Date: 14 February 2019
Survival after a diagnosis of heart failure in the United Kingdom has shown only modest improvement in the 21st century and lags behind other serious conditions, according to new research supported by the NIHR.
The research, funded by the NIHR Collaboration for Leadership in Applied Health Research and Care Oxford, also showed that survival is worse for people requiring admission to hospital around the time of diagnosis, and for those in the most deprived groups.
The researchers point out that, unlike cancer, heart failure has not been a priority for government policy or funding. They say their results “should alert policy makers to the need for further investment in heart failure services.”
Heart failure is an increasingly common condition that affects over 920,000 people in the UK, and globally is estimated to cost £82.4bn each year.
Reliable survival estimates are important for any long term condition, yet studies exploring survival trends for heart failure over time are inconsistent.
So the research team, led by Dr Clare Taylor and Professor Richard Hobbs at the Nuffield Department of Primary Care Health Sciences in Oxford, set out to report short and long term survival rates of people with heart failure, and to examine trends over time by year of diagnosis, hospital admission around the time of diagnosis, and socioeconomic group.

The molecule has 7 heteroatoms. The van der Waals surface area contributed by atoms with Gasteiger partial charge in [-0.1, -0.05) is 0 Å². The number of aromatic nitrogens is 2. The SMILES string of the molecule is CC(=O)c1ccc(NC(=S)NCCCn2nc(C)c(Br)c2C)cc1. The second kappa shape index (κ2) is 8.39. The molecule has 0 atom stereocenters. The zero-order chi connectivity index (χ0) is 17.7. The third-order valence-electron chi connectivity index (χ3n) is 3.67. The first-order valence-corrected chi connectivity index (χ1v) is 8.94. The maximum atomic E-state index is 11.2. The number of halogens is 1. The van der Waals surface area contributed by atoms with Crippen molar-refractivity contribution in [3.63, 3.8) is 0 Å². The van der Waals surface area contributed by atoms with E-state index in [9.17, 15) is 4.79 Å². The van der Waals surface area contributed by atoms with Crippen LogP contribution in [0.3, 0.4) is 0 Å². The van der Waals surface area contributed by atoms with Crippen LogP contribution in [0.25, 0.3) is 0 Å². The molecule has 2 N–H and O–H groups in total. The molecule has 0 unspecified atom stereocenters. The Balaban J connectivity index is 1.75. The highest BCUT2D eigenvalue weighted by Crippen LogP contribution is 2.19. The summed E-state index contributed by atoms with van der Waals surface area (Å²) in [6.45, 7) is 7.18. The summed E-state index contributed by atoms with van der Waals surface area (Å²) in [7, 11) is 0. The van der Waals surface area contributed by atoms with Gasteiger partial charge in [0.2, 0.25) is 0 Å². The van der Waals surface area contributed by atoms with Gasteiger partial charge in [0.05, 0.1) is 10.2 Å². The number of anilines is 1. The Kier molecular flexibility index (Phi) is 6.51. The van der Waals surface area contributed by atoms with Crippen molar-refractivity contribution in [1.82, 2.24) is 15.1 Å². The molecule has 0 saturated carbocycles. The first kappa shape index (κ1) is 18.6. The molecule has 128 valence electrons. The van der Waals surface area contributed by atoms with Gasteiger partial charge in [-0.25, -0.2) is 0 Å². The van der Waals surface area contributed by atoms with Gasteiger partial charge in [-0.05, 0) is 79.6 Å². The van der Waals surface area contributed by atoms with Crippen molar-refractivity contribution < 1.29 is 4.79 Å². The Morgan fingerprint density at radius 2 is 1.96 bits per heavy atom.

Their research, published in the British Medical Journal, showed that one year survival rates from heart failure increased by 6.6% between 2000 and 2016 (from 74.2% to 80.8%), and five year survival rates increased by 7.2% (from 41.0% in 2000 to 48.2% in 2012).
Improvement in survival was on average 2.4 years greater for patients not requiring admission to hospital around the time of diagnosis (5.3 v 2.9 years), which the researchers say probably relates to a more advanced stage of disease.
The lack of substantial progress in improving heart failure survival rates “should alert policy makers to the need for further investment in heart failure services,” say the researchers.
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